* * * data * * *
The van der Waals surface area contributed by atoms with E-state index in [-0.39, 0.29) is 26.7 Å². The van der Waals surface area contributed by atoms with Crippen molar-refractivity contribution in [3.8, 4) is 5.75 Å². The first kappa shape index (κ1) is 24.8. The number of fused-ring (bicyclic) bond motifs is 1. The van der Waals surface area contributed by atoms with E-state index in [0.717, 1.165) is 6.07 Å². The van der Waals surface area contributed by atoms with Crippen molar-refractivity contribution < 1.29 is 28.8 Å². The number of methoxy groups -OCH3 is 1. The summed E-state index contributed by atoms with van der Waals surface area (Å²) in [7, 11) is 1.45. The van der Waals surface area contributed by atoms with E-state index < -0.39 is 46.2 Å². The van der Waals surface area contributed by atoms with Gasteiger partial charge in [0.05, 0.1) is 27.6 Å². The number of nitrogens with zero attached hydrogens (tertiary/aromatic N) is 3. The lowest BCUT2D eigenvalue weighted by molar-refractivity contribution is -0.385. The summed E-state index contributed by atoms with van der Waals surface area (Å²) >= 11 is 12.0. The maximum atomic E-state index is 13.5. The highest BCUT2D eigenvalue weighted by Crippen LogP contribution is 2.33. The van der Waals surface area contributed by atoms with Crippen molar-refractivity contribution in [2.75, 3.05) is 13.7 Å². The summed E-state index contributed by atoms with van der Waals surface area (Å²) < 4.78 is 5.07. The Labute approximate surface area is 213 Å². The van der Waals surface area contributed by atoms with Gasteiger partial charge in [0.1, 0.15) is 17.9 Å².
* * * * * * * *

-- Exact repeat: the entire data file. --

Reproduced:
The van der Waals surface area contributed by atoms with E-state index in [-0.39, 0.29) is 26.7 Å². The van der Waals surface area contributed by atoms with Crippen molar-refractivity contribution in [3.8, 4) is 5.75 Å². The first kappa shape index (κ1) is 24.8. The number of fused-ring (bicyclic) bond motifs is 1. The van der Waals surface area contributed by atoms with E-state index in [0.717, 1.165) is 6.07 Å². The van der Waals surface area contributed by atoms with Crippen molar-refractivity contribution < 1.29 is 28.8 Å². The number of methoxy groups -OCH3 is 1. The summed E-state index contributed by atoms with van der Waals surface area (Å²) in [7, 11) is 1.45. The van der Waals surface area contributed by atoms with E-state index < -0.39 is 46.2 Å². The van der Waals surface area contributed by atoms with Gasteiger partial charge in [0.05, 0.1) is 27.6 Å². The number of nitrogens with zero attached hydrogens (tertiary/aromatic N) is 3. The lowest BCUT2D eigenvalue weighted by molar-refractivity contribution is -0.385. The summed E-state index contributed by atoms with van der Waals surface area (Å²) >= 11 is 12.0. The maximum atomic E-state index is 13.5. The highest BCUT2D eigenvalue weighted by Crippen LogP contribution is 2.33. The van der Waals surface area contributed by atoms with Crippen molar-refractivity contribution in [2.75, 3.05) is 13.7 Å². The summed E-state index contributed by atoms with van der Waals surface area (Å²) < 4.78 is 5.07. The Labute approximate surface area is 213 Å². The van der Waals surface area contributed by atoms with Gasteiger partial charge in [0.1, 0.15) is 17.9 Å².